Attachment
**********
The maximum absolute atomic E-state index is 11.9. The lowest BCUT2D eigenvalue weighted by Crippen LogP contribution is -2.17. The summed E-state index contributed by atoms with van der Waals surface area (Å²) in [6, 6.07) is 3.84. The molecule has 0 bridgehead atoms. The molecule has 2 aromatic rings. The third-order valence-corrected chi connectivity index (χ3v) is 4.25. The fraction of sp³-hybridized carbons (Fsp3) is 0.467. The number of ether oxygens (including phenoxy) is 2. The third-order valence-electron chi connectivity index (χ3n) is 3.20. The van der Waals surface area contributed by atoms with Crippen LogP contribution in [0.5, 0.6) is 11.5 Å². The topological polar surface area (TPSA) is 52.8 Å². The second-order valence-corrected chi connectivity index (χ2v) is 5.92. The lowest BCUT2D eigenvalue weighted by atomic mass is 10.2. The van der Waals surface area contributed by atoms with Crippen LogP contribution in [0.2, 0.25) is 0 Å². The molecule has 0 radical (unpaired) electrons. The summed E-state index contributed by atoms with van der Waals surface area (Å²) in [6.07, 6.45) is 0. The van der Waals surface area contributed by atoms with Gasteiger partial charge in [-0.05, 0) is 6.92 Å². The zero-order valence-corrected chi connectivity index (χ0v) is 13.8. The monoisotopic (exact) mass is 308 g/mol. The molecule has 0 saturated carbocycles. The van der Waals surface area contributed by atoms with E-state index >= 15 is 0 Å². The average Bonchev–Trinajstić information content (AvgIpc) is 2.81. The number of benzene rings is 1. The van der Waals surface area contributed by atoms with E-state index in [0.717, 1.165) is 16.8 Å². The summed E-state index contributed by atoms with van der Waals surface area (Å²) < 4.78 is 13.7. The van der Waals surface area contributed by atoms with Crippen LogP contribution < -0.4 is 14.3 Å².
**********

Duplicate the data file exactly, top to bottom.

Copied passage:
The maximum absolute atomic E-state index is 11.9. The lowest BCUT2D eigenvalue weighted by Crippen LogP contribution is -2.17. The summed E-state index contributed by atoms with van der Waals surface area (Å²) in [6, 6.07) is 3.84. The molecule has 0 bridgehead atoms. The molecule has 2 aromatic rings. The third-order valence-corrected chi connectivity index (χ3v) is 4.25. The fraction of sp³-hybridized carbons (Fsp3) is 0.467. The number of ether oxygens (including phenoxy) is 2. The third-order valence-electron chi connectivity index (χ3n) is 3.20. The van der Waals surface area contributed by atoms with Crippen LogP contribution in [0.5, 0.6) is 11.5 Å². The topological polar surface area (TPSA) is 52.8 Å². The second-order valence-corrected chi connectivity index (χ2v) is 5.92. The lowest BCUT2D eigenvalue weighted by atomic mass is 10.2. The van der Waals surface area contributed by atoms with Crippen LogP contribution in [0.2, 0.25) is 0 Å². The molecule has 0 radical (unpaired) electrons. The summed E-state index contributed by atoms with van der Waals surface area (Å²) in [6.07, 6.45) is 0. The van der Waals surface area contributed by atoms with Gasteiger partial charge in [-0.05, 0) is 6.92 Å². The zero-order valence-corrected chi connectivity index (χ0v) is 13.8. The monoisotopic (exact) mass is 308 g/mol. The molecule has 0 saturated carbocycles. The van der Waals surface area contributed by atoms with E-state index >= 15 is 0 Å². The average Bonchev–Trinajstić information content (AvgIpc) is 2.81. The number of benzene rings is 1. The van der Waals surface area contributed by atoms with E-state index in [0.717, 1.165) is 16.8 Å². The summed E-state index contributed by atoms with van der Waals surface area (Å²) < 4.78 is 13.7. The van der Waals surface area contributed by atoms with Crippen LogP contribution < -0.4 is 14.3 Å².